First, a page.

EDITORIAL: Speech and debate program needs to be funded


Photo by Photo courtesy of Jason Burleigh

The CMR speech and debate team take a moment to relax while at a tournament in Bozeman.

A group of teenagers emerge from a bus on a cold, snowy night and file into the lobby of a small, low quality hotel in Montana. Each dressed in fancy, formal clothing, they are exhausted from spending the last 12 hours of their day giving speeches and spectating others. They head up the creaky stairs to their rooms, cramming four people into each while holding bags of frozen microwave meals from Albertsons, only to discover that there is no microwave available. But no one complains. After all, this is the most that they could afford with the small amount of money they managed to fundraise that year.

Speech and debate is a great program that teaches teenagers valuable skills that they will use for the rest of their lives, throughout college and into the world of business, and it is an extracurricular activity that is a glowing addition to any college resume. However, as educational and important as this program is, C. M. Russell High School does not provide them with a single cent, leaving students and coaches to fend for themselves.

The speech and debate students hold a single fundraiser every year at the beginning of the season, prior to the first tournament. This butter braid sale determines what the team is able to afford for the entire season. Anything that exceeds the money raised through this fundraiser has to be taken straight out of the pockets of coaches and team members.

Paying for tournament necessities such as buses, hotels, and food is one of the biggest struggles that the team faces throughout the season. Often, the team is forced to split the price of a bus with Great Falls High, another extremely underfunded team, in order to pay for a bus, especially during overlapping times with sports when the prices of team transportation buses is at its highest.

But more financially detrimental are hotels. Often, the speech and debate team has no choice but to stay in small, low quality hotels because they are unable to afford anything else. And even in these cheap hotels, the team is only able to pay for so many rooms, forcing students to cram three or four people into each room. Paying to feed students during tournaments can also be a struggle, and further into the season the meals often end up coming straight out of the coaches’ pockets. Speech and debate coaches often also work as teachers, meaning they are severely underpaid and paying to feed an entire team of teenagers can have negative effects on their bank accounts. Eating at true, sit-down restaurants at tournaments is extremely rare, and usually the most that is provided is two fast food restaurant or grocery store visits, often where students have to pay for their own food. This ends up becoming a problem in the long run as some kids cannot afford to buy their own meals.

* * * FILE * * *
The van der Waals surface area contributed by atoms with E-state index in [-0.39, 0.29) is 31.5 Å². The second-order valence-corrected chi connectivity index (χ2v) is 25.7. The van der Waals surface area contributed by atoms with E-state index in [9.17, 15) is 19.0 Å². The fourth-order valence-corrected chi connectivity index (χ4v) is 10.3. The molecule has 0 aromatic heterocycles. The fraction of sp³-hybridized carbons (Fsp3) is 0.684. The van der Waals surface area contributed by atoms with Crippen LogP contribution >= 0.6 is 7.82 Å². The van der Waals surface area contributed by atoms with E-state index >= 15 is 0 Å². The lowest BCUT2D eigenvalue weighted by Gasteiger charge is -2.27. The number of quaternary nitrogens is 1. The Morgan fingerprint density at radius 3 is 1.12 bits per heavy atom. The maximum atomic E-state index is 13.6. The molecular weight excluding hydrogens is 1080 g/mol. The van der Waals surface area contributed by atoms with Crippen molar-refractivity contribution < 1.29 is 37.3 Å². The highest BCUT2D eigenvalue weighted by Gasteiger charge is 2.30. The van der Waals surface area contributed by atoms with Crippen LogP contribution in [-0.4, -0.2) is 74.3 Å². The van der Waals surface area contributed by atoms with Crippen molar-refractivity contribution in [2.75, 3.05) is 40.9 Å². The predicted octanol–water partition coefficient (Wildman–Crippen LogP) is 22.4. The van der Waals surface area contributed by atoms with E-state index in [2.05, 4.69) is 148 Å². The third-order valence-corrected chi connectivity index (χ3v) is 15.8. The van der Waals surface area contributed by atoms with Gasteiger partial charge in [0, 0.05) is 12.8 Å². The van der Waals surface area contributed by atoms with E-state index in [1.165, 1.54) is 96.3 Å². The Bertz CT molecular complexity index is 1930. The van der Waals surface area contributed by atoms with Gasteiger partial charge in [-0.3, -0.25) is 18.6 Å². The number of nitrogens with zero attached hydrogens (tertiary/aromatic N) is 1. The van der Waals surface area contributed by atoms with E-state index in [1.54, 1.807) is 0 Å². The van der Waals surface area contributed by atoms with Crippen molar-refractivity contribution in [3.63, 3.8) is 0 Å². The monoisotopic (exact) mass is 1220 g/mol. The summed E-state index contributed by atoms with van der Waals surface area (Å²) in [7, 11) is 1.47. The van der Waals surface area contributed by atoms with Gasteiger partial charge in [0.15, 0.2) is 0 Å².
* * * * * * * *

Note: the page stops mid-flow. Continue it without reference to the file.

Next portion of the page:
]Despite all of this, some believe that the program does not need any funding, and that money is limited and should be given to more “important” programs. They also may argue that other activities have to raise money through fundraisers as well and that the speech and debate program is not special or more deserving. While this is true, many extra-curricular activities such as football are given money straight from the school to accommodate them alongside the money raised from fundraisers. Speech and debate, along with many other activities, receives no money from the school board, making it harder to afford the things they need. Not to mention that some sports are able to gather revenue through sponsorships and charges for game tickets.

For speech and debate, it is unbelievably tough to find sponsors as the team is small and has a hard time finding businesses that haven’t already sponsored multiple other programs. The team is also unable to gather money from charging for anything; tournaments are free and often do not gather many spectators anyway. So yes, the speech and debate program is not special in any way, but it should not be expected to gather all of its money independently, especially when the team normally has so few members.

So, how can we solve this problem? Well, the first step would be to divide money from the school board equally among all sports and extracurricular activities, regardless of the activity’s popularity or social relevance. Either way, larger teams such as football who “need” more money will still be able to easily gather money because of the team’s size alone. No program should be forced to entirely fend for itself financially. Another possible solution is to allow speech and debate to hold multiple fundraisers throughout the season and perhaps outside of the season, rather than a single fundraiser that many team members refuse to participate in, in order to ensure that the team can feed and house team members during tournaments. We should take it into our hands to solve this problem to give the speech and debate program the funding it deserves. They want that addition to their college resume the same way you want your position as varsity player on your sports team on your resume. They just need the money to be able to make that happen.